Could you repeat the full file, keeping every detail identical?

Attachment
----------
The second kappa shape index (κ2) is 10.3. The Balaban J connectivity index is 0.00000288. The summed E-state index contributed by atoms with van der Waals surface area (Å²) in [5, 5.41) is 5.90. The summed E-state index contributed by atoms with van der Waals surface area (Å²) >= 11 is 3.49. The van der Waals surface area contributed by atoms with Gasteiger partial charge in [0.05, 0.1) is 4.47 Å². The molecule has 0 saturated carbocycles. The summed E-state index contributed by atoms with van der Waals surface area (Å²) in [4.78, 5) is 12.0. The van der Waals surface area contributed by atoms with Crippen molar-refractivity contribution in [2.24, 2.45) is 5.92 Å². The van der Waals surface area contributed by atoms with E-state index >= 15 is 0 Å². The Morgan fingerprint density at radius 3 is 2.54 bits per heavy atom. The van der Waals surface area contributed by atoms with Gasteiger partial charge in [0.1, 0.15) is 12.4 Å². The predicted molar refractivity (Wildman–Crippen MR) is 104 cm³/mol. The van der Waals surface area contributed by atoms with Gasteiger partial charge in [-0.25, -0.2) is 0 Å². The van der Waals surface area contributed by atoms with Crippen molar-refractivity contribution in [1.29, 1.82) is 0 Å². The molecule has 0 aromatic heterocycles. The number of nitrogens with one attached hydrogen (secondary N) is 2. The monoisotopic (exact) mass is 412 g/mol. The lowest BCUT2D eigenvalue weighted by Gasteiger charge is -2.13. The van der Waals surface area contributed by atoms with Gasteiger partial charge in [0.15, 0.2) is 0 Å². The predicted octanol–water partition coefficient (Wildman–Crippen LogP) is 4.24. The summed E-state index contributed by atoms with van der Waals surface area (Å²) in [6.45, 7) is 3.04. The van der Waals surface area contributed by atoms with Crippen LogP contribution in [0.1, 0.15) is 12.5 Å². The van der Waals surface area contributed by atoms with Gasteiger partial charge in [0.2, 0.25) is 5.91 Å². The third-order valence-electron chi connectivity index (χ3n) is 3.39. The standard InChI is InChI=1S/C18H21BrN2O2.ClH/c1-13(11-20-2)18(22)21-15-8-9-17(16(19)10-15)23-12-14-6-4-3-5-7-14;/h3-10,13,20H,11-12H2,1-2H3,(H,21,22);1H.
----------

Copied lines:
The second kappa shape index (κ2) is 10.3. The Balaban J connectivity index is 0.00000288. The summed E-state index contributed by atoms with van der Waals surface area (Å²) in [5, 5.41) is 5.90. The summed E-state index contributed by atoms with van der Waals surface area (Å²) >= 11 is 3.49. The van der Waals surface area contributed by atoms with Gasteiger partial charge in [0.05, 0.1) is 4.47 Å². The molecule has 0 saturated carbocycles. The summed E-state index contributed by atoms with van der Waals surface area (Å²) in [4.78, 5) is 12.0. The van der Waals surface area contributed by atoms with Crippen molar-refractivity contribution in [2.24, 2.45) is 5.92 Å². The van der Waals surface area contributed by atoms with E-state index >= 15 is 0 Å². The Morgan fingerprint density at radius 3 is 2.54 bits per heavy atom. The van der Waals surface area contributed by atoms with Gasteiger partial charge in [0.1, 0.15) is 12.4 Å². The predicted molar refractivity (Wildman–Crippen MR) is 104 cm³/mol. The van der Waals surface area contributed by atoms with Gasteiger partial charge in [-0.25, -0.2) is 0 Å². The van der Waals surface area contributed by atoms with Crippen molar-refractivity contribution in [1.29, 1.82) is 0 Å². The molecule has 0 aromatic heterocycles. The number of nitrogens with one attached hydrogen (secondary N) is 2. The monoisotopic (exact) mass is 412 g/mol. The lowest BCUT2D eigenvalue weighted by Gasteiger charge is -2.13. The van der Waals surface area contributed by atoms with Gasteiger partial charge in [0.15, 0.2) is 0 Å². The predicted octanol–water partition coefficient (Wildman–Crippen LogP) is 4.24. The summed E-state index contributed by atoms with van der Waals surface area (Å²) in [6.45, 7) is 3.04. The van der Waals surface area contributed by atoms with Crippen LogP contribution in [0.1, 0.15) is 12.5 Å². The van der Waals surface area contributed by atoms with Gasteiger partial charge in [0.2, 0.25) is 5.91 Å². The third-order valence-electron chi connectivity index (χ3n) is 3.39. The standard InChI is InChI=1S/C18H21BrN2O2.ClH/c1-13(11-20-2)18(22)21-15-8-9-17(16(19)10-15)23-12-14-6-4-3-5-7-14;/h3-10,13,20H,11-12H2,1-2H3,(H,21,22);1H.